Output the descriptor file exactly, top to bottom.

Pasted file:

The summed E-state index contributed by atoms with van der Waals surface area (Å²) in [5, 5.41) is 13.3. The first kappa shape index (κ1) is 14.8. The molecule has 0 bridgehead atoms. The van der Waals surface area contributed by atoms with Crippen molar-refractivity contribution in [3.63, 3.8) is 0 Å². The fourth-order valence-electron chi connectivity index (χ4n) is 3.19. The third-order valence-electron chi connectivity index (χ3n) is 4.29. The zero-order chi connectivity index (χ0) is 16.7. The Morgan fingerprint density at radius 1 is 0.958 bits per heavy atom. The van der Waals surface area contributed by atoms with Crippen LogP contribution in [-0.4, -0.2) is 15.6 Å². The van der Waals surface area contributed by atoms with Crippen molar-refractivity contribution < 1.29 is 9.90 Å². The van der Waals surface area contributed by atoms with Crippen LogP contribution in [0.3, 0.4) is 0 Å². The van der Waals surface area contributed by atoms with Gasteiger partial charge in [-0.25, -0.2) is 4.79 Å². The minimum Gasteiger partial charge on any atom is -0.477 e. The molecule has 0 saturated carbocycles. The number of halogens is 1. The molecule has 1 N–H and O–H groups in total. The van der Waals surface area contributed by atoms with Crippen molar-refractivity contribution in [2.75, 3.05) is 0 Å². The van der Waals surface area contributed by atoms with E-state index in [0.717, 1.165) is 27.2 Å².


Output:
The summed E-state index contributed by atoms with van der Waals surface area (Å²) in [5, 5.41) is 13.3. The first kappa shape index (κ1) is 14.8. The molecule has 0 bridgehead atoms. The van der Waals surface area contributed by atoms with Crippen molar-refractivity contribution in [3.63, 3.8) is 0 Å². The fourth-order valence-electron chi connectivity index (χ4n) is 3.19. The third-order valence-electron chi connectivity index (χ3n) is 4.29. The zero-order chi connectivity index (χ0) is 16.7. The Morgan fingerprint density at radius 1 is 0.958 bits per heavy atom. The van der Waals surface area contributed by atoms with Crippen LogP contribution in [-0.4, -0.2) is 15.6 Å². The van der Waals surface area contributed by atoms with Crippen molar-refractivity contribution < 1.29 is 9.90 Å². The van der Waals surface area contributed by atoms with Crippen LogP contribution in [0.3, 0.4) is 0 Å². The van der Waals surface area contributed by atoms with Gasteiger partial charge in [-0.25, -0.2) is 4.79 Å². The minimum Gasteiger partial charge on any atom is -0.477 e. The molecule has 0 saturated carbocycles. The number of halogens is 1. The molecule has 1 N–H and O–H groups in total. The van der Waals surface area contributed by atoms with Crippen molar-refractivity contribution in [2.75, 3.05) is 0 Å². The van der Waals surface area contributed by atoms with E-state index in [0.717, 1.165) is 27.2 Å².